We are targeting September, 2010 as the opening date for the Service Center.
I will have more updates as we lock things in, but all in all this has been a VERY busy month and should be an interesting 4th quarter as well 🙂
- Comments: 0
- Written on: September 28th, 2009
If you follow my Tweets you might know about a project I am working on called topITship.com.
Schrock Innovations does a great job breaking technology down for our customers and clients into understandable and practical servings. One of the reasons Schrock has been so successful is that its somewhat rare to find a tech company that can do that.
What is topITshop.com?
The idea behind topITshop is to serve the other sode of the equation – other IT shops.
The website will feature video reviews that you can’t find anywhere else (not even cNet), informative articles about how to conduct business more efficiently, as well as marketing advice and proven-effective techniques for building a sustainable business.
Every year thousands of IT professionals ditch their employers to venture out on their own, and unfortunately most of them will fail. They typically fail because the owner is a technician, not a businessman.
When the new venture is created, the entrepreneur fails to realize that the skill set required to be a good technician is completely different than the skill set needed to build an effective revenue model and execute it.
topITshop.com is designed to help tech entrepreneurs and their employees bend the learning curve, survive the initial volitile start-up years, and prosper in an ethical way.
When Will it Launch?
We have the website designed, and have released it to our coders this week. I am anticipating a November / December launch, but there are a lot of loose ends that need to be wrapped up before that can happen.
Some of the content for the website includes:
- A Weekly Podcast Called “Computer Repair Business Weekly”
- Video Reviews of Components you will actually order (not cool stuff you can’t sell)
- Marketing Advice Articles
- Guest Contributors
- ID10T Stories (shop owners you know that we all have these)
- Tips on Refining Your Business Practices
Want to Be a Part?
If you are involved in the IT industry and believe you have content that would be valuable to others in the industry, we might be interested in talking with you.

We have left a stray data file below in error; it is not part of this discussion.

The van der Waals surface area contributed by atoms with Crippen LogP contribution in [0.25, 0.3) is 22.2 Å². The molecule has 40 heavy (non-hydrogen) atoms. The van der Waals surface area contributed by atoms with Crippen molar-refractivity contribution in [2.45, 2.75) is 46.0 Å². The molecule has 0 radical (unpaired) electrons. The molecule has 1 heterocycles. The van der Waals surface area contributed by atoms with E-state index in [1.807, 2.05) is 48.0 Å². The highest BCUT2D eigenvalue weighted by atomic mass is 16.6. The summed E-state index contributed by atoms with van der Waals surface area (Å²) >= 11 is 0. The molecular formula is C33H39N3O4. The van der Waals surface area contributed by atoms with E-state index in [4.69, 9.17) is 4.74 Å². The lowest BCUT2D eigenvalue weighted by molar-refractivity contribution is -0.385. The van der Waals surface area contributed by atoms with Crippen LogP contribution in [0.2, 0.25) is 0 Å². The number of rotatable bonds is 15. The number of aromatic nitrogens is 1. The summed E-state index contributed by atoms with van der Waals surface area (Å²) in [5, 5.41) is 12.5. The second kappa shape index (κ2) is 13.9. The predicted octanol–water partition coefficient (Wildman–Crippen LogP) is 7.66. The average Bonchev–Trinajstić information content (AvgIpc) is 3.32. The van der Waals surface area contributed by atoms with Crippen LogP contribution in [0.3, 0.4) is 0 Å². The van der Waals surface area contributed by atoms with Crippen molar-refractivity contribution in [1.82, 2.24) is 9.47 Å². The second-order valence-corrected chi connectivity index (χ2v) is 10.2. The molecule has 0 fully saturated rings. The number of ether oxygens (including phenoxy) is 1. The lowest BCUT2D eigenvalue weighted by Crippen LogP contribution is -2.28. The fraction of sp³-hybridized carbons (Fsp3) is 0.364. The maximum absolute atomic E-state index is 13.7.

If you are interested in becoming a contributor, email me your information, a description of what you believe you have to contribute, and what you want in return for your contribution.
This website is based on predictable, accurate, high-quality content, so make sure you bring your A-game!
- Comments: 5
- Written on: August 28th, 2009
Most computer repair companies are started by technicians or IT professionals. They are usually confident in their technology skills, have experience serving customers for others, and believe they can earn a significant income if they were only working for themselves instead.
When an IT professional takes the entrepreneurial leap, the immediate focus usually lands on how to acquire clients, customers, or jobs.
As the newly-born entrepreneur sets out to build a business, he or she finds that for some reason they are having a tough time making ends meet even though they are working twice as hard as they did in their previous job.
That single misstep is why many IT professionals will fail to find success within the first year of their entrepreneurial venture and will be pressured back into servitude as an independent contractor or employee.
What good does it do to ferociously hunt new clients and customers if you are not able to have profitable interactions with them when you do find them?
Before you leave your job, before you invest the first dollar in your future, and before you even attempt to get your first client, you need a revenue model.
What is a Revenue Model?
Simply put, a revenue model is how you plan on making money by satisfying your clients’ needs.
Take a moment to think about the businesses you have interacted with today. Why did you buy what you bought?
Gas stations will offer inexpensive fountain drinks, hoping you will grab a bag of chips or a candy bar to go with it. McDonald’s asks you to try their latest sandwich for free with the purchase of fries and a drink in the hope your come back for more. Even my plumber was using a revenue model when he tried sold me a “hydro-scrub” of my sewer line for $50.
The point of a revenue model is to have a basket of products and services available that your customers might need, and then moving them through those products and services in a way that maximizes the profitability of each interaction with those customers.